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This is what David Bowie thought about punk


David Bowie had already become an immovable fixture in the musical establishment when the punk movement arrived towards the end of the 1970s. He was the kind of artist that bands like The Sex Pistols were trying to destroy, and Bowie had nothing but admiration for their untamed antics.

Bowie himself was an innovator, a creator who didn’t follow the trends and blueprints that artists are expected to stick to religiously. While he didn’t sound like a punk musician, Bowie had an attitude that would have served him well among the angsty scene. He was proud to be different and shake the system to its very core, even if The Starman did go about his business in his uniquely magnetic way.

On reflection, it would have been easy for Bowie to muster feelings of discontent from his Ivory Tower at the punk scene, sneering at them because they didn’t have an angelic voice like his own. However, Bowie recognised that every so often, there needs to be a movement that comes along and ruffle some feathers.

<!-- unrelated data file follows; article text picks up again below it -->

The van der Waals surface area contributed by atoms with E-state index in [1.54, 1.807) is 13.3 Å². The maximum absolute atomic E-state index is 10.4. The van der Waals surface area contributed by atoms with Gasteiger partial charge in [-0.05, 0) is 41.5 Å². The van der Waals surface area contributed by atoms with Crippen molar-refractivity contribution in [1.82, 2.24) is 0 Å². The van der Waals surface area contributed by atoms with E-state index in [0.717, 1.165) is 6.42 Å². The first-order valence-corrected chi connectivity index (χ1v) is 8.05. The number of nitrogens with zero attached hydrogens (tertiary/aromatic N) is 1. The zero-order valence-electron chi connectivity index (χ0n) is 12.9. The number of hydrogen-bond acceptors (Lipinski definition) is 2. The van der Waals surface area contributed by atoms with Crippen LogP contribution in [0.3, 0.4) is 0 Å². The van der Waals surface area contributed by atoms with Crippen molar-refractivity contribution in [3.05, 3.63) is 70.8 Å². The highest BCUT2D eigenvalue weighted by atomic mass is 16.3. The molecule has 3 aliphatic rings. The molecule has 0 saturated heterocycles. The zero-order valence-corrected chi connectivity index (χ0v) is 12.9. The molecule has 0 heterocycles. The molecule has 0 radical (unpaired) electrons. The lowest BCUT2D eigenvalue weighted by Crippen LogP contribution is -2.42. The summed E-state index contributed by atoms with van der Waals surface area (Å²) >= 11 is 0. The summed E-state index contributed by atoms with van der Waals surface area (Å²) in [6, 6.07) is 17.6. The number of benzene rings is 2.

“I really feel like Iggy had an awful lot to do with it,” he told Let’s Talk in 1980. “The whole look of his band, the whole feeling of what they were saying. The way they were throwing abuse out. They didn’t tolerate anybody. They didn’t want to be liked. They didn’t want to be hated. They had the same energy as the whole punk movement first had in the middle to late ’70s.”

Iggy was one of Bowie’s closest allies, however, that doesn’t dilute his point. The Stooges were an integral ingredient to help make punk possible. Iggy’s visceral energy set a new benchmark, one which only punk groups had the ferocity to match.

“It was a vital necessity at the time,” Bowie added in regards to the advent of punk. “Everything again was becoming complacent. Everybody was saying such and such. ‘This is how it goes’, and we’ve all got our future’s planned’. It was getting too technical again. Everybody wanted to be great guitarists, or at that time, synthesiser players.”

“Then these ragged arse little street muffins came along,” Bowie said in a way only he could. “With instruments, they’d either stolen, or got on hire purchase and saying, ‘We want to be superstars, and we want to sing about the conditions we know about. We can’t afford to go to rock concerts to see bands or things. So we’ll just sing about the neighbours, girls, the things we do or we don’t want to do, and the places we don’t want to go.”

Even though he wasn’t in England when punk briefly took over, when Bowie returned, he could feel the scene’s impact by the state they’d left it in after its destructive reign of terror. Artists could no longer be vanilla or settle for mediocrity. They had to be bold, otherwise, they wouldn’t survive. Music will always need disrupters, as one himself, Bowie only had love in his heart for punk.